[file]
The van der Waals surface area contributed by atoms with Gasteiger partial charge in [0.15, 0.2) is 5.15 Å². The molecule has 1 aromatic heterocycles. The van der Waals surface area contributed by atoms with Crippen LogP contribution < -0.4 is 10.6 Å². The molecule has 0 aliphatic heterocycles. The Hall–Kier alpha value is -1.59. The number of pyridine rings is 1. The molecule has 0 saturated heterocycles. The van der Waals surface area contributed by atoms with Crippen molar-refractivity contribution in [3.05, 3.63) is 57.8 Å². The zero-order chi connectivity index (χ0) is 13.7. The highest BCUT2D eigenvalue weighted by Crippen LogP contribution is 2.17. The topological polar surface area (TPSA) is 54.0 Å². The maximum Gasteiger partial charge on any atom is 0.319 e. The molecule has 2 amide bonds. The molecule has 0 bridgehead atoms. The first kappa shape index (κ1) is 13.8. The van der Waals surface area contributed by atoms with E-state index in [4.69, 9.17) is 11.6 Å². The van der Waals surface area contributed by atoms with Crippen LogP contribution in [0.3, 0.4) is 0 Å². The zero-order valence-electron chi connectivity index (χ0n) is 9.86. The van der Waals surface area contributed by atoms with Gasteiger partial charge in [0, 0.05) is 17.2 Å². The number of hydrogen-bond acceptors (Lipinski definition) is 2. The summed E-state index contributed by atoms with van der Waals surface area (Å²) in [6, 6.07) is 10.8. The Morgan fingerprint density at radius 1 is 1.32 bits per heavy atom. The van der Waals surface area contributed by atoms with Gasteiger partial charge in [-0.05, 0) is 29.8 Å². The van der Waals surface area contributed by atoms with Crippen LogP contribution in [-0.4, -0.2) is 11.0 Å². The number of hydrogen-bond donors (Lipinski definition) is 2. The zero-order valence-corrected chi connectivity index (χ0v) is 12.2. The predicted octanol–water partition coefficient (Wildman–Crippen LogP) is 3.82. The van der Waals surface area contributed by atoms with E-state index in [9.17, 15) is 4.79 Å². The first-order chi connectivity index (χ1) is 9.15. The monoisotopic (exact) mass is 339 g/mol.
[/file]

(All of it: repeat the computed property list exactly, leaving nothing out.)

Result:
The van der Waals surface area contributed by atoms with Gasteiger partial charge in [0.15, 0.2) is 5.15 Å². The molecule has 1 aromatic heterocycles. The van der Waals surface area contributed by atoms with Crippen LogP contribution < -0.4 is 10.6 Å². The molecule has 0 aliphatic heterocycles. The Hall–Kier alpha value is -1.59. The number of pyridine rings is 1. The molecule has 0 saturated heterocycles. The van der Waals surface area contributed by atoms with Crippen molar-refractivity contribution in [3.05, 3.63) is 57.8 Å². The zero-order chi connectivity index (χ0) is 13.7. The highest BCUT2D eigenvalue weighted by Crippen LogP contribution is 2.17. The topological polar surface area (TPSA) is 54.0 Å². The maximum Gasteiger partial charge on any atom is 0.319 e. The molecule has 2 amide bonds. The molecule has 0 bridgehead atoms. The first kappa shape index (κ1) is 13.8. The van der Waals surface area contributed by atoms with E-state index in [4.69, 9.17) is 11.6 Å². The van der Waals surface area contributed by atoms with Crippen LogP contribution in [0.3, 0.4) is 0 Å². The zero-order valence-electron chi connectivity index (χ0n) is 9.86. The van der Waals surface area contributed by atoms with Gasteiger partial charge in [0, 0.05) is 17.2 Å². The number of hydrogen-bond acceptors (Lipinski definition) is 2. The summed E-state index contributed by atoms with van der Waals surface area (Å²) in [6, 6.07) is 10.8. The Morgan fingerprint density at radius 1 is 1.32 bits per heavy atom. The van der Waals surface area contributed by atoms with Gasteiger partial charge in [-0.05, 0) is 29.8 Å². The van der Waals surface area contributed by atoms with Crippen LogP contribution in [-0.4, -0.2) is 11.0 Å². The number of hydrogen-bond donors (Lipinski definition) is 2. The zero-order valence-corrected chi connectivity index (χ0v) is 12.2. The predicted octanol–water partition coefficient (Wildman–Crippen LogP) is 3.82. The van der Waals surface area contributed by atoms with E-state index in [9.17, 15) is 4.79 Å². The first-order chi connectivity index (χ1) is 9.15. The monoisotopic (exact) mass is 339 g/mol.